NEW DELHI: India's Mars Orbiter Mission on Wednesday successfully entered orbit around the Red Planet on its first attempt, Prime Minister Narendra Modi announced.
“India has successfully reached Mars. Congratulations to all, to the entire country... history has been created today,” Modi said from the Indian Space Research Organisation's mission control in south India from where the mission was televised live nationwide.
The success of the mission— named Mangalyaan (Mars-craft) — after its 10-month journey was touted by Modi as a showcase for the country's home-grown and low-cost space technology.
“I have said it in the past too, the amount our scientists have spent on this mission is even less than what they spend in making Hollywood movies,” he said in his televised addressed to the mission scientists.
At just $74 million, the mission is less than the estimated $100 million budget of the sci-fi blockbuster Gravity.
India's successful mission to the Red Planet sees it join an elite club that includes United States, Russia and Europe.
The mission plans to study the planet's surface and scan its atmosphere for methane, which could provide evidence of some sort of life form.
The probe is expected to circle Mars for six months, about 500 kilometres (310 miles) from its surface. Its scientific instruments will collect data and send it back to Earth.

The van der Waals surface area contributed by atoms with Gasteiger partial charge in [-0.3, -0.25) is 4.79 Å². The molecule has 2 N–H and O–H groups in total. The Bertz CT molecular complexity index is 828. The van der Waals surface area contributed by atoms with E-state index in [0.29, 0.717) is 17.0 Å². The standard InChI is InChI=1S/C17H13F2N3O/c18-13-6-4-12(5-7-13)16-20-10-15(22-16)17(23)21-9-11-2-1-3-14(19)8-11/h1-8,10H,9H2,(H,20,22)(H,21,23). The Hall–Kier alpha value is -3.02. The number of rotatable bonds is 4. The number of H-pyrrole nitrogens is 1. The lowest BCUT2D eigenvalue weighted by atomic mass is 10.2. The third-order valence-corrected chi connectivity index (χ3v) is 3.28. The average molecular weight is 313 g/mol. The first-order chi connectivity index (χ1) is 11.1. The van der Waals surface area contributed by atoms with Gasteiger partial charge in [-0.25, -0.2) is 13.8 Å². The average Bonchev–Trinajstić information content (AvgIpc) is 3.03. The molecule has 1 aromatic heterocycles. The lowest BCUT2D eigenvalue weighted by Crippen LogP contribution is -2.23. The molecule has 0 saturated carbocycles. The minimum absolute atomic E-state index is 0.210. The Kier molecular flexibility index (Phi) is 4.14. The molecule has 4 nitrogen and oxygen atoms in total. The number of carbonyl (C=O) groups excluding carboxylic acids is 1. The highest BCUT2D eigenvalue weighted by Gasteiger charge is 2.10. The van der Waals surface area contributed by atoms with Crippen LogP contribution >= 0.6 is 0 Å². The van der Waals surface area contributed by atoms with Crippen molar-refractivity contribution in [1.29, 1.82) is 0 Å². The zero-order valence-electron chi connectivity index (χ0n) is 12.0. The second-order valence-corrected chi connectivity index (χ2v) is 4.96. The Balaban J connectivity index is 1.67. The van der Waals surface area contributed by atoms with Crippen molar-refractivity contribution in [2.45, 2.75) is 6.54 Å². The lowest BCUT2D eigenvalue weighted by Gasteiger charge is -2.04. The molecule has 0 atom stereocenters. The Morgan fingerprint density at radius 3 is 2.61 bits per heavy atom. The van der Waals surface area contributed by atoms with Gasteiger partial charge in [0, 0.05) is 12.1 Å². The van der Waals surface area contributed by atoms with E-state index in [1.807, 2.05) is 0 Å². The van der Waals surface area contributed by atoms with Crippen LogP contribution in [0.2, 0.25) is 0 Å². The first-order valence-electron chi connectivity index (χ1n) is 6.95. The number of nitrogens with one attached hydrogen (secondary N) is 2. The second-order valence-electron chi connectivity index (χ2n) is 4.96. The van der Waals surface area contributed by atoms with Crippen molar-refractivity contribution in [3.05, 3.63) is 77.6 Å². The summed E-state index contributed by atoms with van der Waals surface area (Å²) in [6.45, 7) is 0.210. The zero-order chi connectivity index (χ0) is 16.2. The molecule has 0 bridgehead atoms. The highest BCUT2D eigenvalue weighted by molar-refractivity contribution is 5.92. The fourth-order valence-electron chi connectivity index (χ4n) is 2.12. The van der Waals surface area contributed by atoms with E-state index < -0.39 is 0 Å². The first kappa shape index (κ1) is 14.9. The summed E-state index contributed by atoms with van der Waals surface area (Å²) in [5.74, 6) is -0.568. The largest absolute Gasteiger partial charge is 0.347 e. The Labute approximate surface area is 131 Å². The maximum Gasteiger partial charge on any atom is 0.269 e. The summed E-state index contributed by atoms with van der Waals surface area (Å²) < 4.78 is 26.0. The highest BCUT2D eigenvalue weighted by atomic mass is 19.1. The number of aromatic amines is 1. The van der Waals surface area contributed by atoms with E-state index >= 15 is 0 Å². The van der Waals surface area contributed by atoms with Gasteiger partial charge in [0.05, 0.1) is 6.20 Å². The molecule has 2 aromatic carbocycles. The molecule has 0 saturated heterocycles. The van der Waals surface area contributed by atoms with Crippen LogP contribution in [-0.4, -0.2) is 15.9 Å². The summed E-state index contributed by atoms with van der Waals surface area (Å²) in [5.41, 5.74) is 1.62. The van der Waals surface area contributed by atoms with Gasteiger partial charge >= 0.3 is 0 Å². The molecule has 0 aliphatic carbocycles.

“We have prevailed, not everyone gets success in their missions... we got it in our very first attempt. ISRO (Indian Space Research Organisation) put out this spacecraft in a record time of only three years, every Indian is proud of you,” Modi said.
Experts say the mission's main aim is to showcase India's budget space technology and hopefully snatch a bigger share of the $300-billion global space market.
The mission's cost is just a fraction of NASA's MAVEN spacecraft which successfully began orbiting the fourth planet from the sun on Sunday.
India has so far launched 40 satellites for foreign nations, since kickstarting its space programme five decades ago. But China launches bigger satellites.
Critics of the programme say a country that struggles to feed its people adequately and where roughly half have no toilets should not be splurging on space travel.
Mars missions: Successes and failures
Getting a spacecraft to orbit Mars is a complex mission that few countries have attempted, and even fewer have achieved.
The former Soviet Union made the world's first attempt in 1960, but the satellite didn't get far from Earth.
The United States had the first successful mission four years later, when a flyby satellite, Mariner 4, beamed 21 images of the red planet's surface back to Earth.
Since then, more than half of the 41 attempts have failed for myriad reasons including rocket malfunction, radio failure, fuel troubles and missed landings.
Here is a breakdown of successful and failed attempts:
US: 15 successful attempts, 4 failures
USSR: 2 successful attempts, 14 failures
Russia: 2 failures
European Space Agency: 1 success
Japan: 1 failure
India: 1 success